Where were you born?
What school did you attend?
Bryn Mawr College, Bryn Mawr, PA
What IC do you work for?
The National Institute on Aging (NIA)
How many years have you worked at the NIH?
What gained your interest in the NIH?
I served on the National Advisory Council on Aging at National Institute on Aging. I was intrigued by the view of the inner workings of the organization. When the opportunity to become Deputy Director was made known to me, I thought it would be a great opportunity to help guide research in aging.
What kind of work do you do at the NIH?
What message would you like to send to young Blacks who are considering going to college?
College is an essential. It is hard work, and an adjustment from high school. However, it is a unique opportunity to focus on personal growth and expansion of the intellect.
Why did you choose to pursue a career in research?
I was drawn to a career in academic geriatrics, including research, clinical care, and education, by the challenges I saw in the care of older adults. My transition from academic medicine to NIH in 2008 allowed me to facilitate a broad agenda of research to enhance the aging process.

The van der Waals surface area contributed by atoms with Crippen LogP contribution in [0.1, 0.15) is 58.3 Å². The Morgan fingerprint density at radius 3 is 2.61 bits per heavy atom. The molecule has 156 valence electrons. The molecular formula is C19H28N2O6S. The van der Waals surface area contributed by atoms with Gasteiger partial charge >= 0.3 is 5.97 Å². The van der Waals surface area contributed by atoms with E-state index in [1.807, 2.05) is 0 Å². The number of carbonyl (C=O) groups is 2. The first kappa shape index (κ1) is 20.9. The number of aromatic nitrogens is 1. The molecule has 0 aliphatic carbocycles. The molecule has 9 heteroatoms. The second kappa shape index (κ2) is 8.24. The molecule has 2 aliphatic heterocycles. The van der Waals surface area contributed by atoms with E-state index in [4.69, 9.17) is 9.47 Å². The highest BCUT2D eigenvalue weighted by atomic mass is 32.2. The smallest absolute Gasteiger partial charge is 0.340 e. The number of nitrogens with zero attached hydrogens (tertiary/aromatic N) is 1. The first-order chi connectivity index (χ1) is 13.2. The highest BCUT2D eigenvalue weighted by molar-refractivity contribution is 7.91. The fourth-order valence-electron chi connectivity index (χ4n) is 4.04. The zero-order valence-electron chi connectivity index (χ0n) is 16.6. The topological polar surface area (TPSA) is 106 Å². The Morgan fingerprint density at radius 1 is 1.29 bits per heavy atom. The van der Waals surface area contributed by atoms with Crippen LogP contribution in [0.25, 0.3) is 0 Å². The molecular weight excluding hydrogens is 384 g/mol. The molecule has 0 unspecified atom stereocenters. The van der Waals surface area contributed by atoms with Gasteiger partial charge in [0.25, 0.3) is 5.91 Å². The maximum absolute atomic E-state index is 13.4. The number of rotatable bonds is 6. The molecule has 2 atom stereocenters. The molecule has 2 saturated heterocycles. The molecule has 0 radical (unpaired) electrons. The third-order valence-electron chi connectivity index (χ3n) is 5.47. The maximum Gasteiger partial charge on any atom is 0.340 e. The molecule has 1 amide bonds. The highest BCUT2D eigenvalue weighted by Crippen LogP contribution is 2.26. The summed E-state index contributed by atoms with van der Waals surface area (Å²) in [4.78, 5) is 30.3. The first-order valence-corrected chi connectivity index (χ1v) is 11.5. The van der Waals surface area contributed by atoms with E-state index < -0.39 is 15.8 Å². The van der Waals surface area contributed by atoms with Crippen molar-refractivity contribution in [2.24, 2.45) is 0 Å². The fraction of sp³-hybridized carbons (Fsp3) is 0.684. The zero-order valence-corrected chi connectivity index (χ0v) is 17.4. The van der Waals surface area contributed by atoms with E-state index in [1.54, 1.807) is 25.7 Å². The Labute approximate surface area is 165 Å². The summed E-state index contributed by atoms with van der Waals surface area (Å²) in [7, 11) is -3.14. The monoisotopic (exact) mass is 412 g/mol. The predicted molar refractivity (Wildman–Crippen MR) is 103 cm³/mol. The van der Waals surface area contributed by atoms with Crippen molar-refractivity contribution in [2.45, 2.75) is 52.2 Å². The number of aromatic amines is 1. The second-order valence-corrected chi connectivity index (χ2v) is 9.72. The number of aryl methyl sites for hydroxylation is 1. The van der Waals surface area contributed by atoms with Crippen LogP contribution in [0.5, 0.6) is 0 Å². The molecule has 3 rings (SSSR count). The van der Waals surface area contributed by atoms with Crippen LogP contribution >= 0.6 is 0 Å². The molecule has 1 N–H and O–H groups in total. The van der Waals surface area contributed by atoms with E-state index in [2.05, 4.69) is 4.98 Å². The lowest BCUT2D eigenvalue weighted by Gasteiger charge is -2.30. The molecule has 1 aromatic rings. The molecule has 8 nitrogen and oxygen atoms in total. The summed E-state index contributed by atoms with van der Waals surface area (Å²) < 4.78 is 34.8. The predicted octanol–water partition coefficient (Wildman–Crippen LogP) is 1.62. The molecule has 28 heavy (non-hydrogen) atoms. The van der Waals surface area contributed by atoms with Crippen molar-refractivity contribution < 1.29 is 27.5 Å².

What would you say is your most significant contribution to science or medicine?
My most significant accomplishment prior to coming to NIH was serving as the founding chair and endowed professor of the Donald W. Reynolds Department of Geriatrics at University of Oklahoma College of Medicine. At its founding the department was only the third department of geriatrics in the United States.
Regarding your career here at NIH, what accomplishment are you the most proud of?
I am most proud of leading implementation of the 21st Century Cures Act mandate to consider inclusion of pediatric and older populations in clinical studies. This resulted in the Inclusion Across the Lifespan policy, effective 1/25/19.